Thursday, December 13, 2018

Target Practice 60"x60"

Improvisational piecing is a comfort zone for me.  Maybe because I get to make up my own rules.
In this case I didn't worry about focal points, did I?

Friday, November 16, 2018

Snowy Plover 16" x 20"

For this collage piece, I used a remnant of very loosely woven wool, black felt,  photos of little snowy plovers that live on our local beaches, and hand embroidery.  Instead of making it an art quilt, I mounted the finished stitchery onto stretcher bars.  As soon as I finished, it flew away to become part of a private collection.  

Friday, October 5, 2018

Earth, Wind, Water, Fire. 12" x 18"

I created this small piece for an exhibit at the San Luis Obispo Museum of Art, and I am pleased that someone purchased it.  

Saturday, September 8, 2018

Feed the Grid 21" x 31"

In an effort use what I already have, and to finish or repurpose abandoned work, lately I've been excavating my cabinets and closets for new inspiration.  The shibori dyed background which I quilted years ago with the term Solar Power in lots of different languages, was a happy find.  The square tiles  are leftover bits of hand dyed and painted silks and velvets which I appliquéd onto the gridded background.  I love how the tiles seem to be floating on the turquoise grid.  

Friday, August 10, 2018

Border Wall Quilt Bricks

This summer the Threads of Resistance folks put out a call for entry for traveling quilt assembly to protest the ill-conceived border wall meant to keep out our neighbors to the south.  I wanted my "bricks" to be windows.  In fact, I feel we don't need a wall at all.  Asylum, sanctuary, and welcome are sacred ideas upon which the USA was founded.  I would rather be proud of our generosity than to be hard-hearted.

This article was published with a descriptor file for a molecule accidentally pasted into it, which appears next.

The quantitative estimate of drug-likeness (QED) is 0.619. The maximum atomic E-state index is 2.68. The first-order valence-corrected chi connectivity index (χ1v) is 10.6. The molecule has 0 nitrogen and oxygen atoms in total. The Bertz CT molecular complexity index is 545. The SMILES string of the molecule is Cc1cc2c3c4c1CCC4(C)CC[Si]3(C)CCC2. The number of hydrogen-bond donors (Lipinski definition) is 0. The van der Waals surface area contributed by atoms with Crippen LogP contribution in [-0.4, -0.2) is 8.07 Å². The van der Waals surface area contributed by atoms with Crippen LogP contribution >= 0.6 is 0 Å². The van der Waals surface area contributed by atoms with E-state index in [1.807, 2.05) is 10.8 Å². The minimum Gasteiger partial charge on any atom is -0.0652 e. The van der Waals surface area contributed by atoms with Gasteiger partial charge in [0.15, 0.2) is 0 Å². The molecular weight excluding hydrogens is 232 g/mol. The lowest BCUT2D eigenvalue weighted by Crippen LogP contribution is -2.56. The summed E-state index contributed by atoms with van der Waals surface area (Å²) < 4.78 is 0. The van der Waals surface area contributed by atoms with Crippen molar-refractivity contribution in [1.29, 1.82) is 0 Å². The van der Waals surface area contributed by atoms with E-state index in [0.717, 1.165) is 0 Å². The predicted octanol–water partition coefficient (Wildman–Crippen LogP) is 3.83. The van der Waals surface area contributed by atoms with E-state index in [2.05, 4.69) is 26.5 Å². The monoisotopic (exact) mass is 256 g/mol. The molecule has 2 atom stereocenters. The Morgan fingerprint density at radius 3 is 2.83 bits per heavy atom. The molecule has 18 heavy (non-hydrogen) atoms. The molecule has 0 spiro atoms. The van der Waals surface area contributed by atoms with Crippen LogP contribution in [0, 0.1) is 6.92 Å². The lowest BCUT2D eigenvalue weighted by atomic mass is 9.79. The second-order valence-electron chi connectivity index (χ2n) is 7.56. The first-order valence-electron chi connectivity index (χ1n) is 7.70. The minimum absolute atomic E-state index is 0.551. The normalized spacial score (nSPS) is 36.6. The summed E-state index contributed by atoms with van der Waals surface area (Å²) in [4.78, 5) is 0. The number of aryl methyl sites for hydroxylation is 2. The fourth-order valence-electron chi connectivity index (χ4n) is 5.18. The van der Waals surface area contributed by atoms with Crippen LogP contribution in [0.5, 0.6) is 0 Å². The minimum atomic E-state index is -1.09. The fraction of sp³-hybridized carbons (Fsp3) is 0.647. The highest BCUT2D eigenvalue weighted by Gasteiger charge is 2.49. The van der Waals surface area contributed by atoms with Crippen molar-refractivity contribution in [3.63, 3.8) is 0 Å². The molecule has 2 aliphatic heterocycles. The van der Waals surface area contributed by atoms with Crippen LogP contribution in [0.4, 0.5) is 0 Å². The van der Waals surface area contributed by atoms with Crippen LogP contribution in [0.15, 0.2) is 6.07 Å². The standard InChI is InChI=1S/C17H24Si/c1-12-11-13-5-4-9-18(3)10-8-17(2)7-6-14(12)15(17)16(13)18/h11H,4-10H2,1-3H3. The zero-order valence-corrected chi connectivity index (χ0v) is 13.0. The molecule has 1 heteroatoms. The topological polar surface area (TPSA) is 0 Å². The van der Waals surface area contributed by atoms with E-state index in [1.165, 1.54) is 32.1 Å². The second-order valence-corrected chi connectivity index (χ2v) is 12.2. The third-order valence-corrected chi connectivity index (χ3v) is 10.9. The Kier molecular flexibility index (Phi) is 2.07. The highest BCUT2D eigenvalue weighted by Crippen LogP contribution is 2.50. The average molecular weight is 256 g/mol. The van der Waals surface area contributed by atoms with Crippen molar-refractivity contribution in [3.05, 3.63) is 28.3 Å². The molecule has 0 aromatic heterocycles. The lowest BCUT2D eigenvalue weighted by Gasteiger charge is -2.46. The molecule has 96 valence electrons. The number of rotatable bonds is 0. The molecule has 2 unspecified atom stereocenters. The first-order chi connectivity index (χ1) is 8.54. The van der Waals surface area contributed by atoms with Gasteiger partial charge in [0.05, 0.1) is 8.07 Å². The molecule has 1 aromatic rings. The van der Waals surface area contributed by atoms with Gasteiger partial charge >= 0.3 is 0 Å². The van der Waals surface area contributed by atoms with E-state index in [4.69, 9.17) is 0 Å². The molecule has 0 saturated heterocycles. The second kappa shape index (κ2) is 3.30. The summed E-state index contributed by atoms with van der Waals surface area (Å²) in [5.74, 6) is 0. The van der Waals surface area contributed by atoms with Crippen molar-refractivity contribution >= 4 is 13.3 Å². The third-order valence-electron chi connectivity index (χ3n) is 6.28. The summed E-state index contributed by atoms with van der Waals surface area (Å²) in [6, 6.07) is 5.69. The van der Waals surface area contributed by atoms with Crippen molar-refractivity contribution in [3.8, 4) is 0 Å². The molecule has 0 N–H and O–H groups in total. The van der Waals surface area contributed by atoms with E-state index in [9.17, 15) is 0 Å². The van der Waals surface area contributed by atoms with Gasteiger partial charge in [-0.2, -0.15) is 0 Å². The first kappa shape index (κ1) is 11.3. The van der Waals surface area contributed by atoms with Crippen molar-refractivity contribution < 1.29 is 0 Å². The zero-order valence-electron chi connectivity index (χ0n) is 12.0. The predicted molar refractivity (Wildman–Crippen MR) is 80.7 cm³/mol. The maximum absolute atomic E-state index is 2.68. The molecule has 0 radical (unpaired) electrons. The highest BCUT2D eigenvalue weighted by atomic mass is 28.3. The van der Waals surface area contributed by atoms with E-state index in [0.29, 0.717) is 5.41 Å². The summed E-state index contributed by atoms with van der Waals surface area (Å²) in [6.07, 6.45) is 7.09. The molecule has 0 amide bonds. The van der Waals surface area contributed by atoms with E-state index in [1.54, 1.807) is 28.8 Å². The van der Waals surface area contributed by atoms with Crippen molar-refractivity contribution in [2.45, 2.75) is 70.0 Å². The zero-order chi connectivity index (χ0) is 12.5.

Wednesday, June 27, 2018

Eggs 17" x 39"

My newest art quilt, unsurprisingly, is inspired by my wonderful coastal "backyard."  This summer I am volunteering as a black oystercatcher nest monitor for the National Audubon Society. 

I walk along the bluffs at Montaña de Oro State Park to find and watch these charismatic shorebirds with their distinctive bright red beaks and eyes.  They create nests with a few pebbles tucked into cracks and crevices on the rocky edges and offshore sea mounts.  My job is to watch a nest for 30 minutes once a week and record any activity.  (The incubation period--parent sitting on eggs--is a little like watching paint dry, but with a fabulous view.)  

However I've learned that standing in one place on a bluff overlooking the Pacific Ocean has many rewards.  Other earthlings like whales, sea otters, seals, birds, reptiles, bunnies, and people pass by, and the waves are always mesmerizing.  But the other thing I've learned about the oystercatchers is not to get attached!  Their nesting success rate is heartbreakingly low.  Their eggs get eaten, their chicks disappear.  It's why, as a keystone species in the intertidal zone, they are a species of concern.